“It’s a big damn deal, Ha!” he said. “What we kicked off with our discovery of the Pikka Field has now turned into one of the hottest exploration plays in the world, with lots of running room. Certainly a unicorn of sorts: onshore, shallow, conventional, U.S., oil.”
He said, like all great exploration plays and discoveries that hit, there was some luck involved.
“A lot of great things have to happen, including a lot of good fortune. In the case of Pikka, we were in a really good basin with plenty of grass still on the playing field, despite industry attitude to the contrary,” Armstrong said.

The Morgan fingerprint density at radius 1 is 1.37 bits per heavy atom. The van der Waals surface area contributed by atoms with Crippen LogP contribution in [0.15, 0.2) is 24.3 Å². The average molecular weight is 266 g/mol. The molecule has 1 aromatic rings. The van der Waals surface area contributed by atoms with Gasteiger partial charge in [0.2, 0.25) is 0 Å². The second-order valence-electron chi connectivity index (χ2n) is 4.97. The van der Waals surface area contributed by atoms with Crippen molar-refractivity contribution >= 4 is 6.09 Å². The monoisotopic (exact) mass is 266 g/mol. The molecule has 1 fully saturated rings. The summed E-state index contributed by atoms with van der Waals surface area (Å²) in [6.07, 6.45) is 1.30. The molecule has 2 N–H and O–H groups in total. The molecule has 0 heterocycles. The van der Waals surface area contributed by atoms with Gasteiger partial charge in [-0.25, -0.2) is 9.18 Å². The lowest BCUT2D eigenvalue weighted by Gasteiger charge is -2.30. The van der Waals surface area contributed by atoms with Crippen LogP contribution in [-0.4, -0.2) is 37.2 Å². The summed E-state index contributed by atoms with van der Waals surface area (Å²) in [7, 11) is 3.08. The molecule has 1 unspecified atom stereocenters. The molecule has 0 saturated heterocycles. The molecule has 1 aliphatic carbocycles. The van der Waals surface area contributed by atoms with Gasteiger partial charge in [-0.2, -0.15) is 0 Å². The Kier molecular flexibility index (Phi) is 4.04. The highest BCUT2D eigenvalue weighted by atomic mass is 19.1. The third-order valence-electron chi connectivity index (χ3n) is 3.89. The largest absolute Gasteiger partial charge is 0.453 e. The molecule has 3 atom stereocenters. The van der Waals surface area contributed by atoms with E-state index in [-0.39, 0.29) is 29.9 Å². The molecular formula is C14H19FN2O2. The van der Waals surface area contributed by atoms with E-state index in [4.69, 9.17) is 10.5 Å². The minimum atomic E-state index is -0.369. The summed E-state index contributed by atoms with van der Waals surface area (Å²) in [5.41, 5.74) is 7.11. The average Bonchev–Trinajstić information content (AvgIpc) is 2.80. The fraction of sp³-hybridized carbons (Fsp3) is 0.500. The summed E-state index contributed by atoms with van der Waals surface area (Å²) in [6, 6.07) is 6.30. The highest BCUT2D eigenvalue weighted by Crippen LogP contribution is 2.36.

It also helped because, to his mind, the North Slope of Alaska has been way underexplored, due to the domination of the basin by three majors, slow permitting, harsh conditions (cold and dark), environmental roadblocks, and long lead times – those, he said, were the negatives involved.
“The positives,” Armstrong explained, “include multiple conventional oil pays at shallow depths, thick ubiquitous mature source rocks (most fields are subtle stratigraphic traps that are difficult to see with older technologies where things could be missed), and very little well control beyond the borders of the giant fields of Prudhoe Bay, Kuparuk and Alpine.”
To focus on the positives, Armstrong said, means “there is lots of room for good things to happen to you.”
When asked about the intangibles of exploration – the sense in one’s gut versus the science, he said it’s never just one or the other.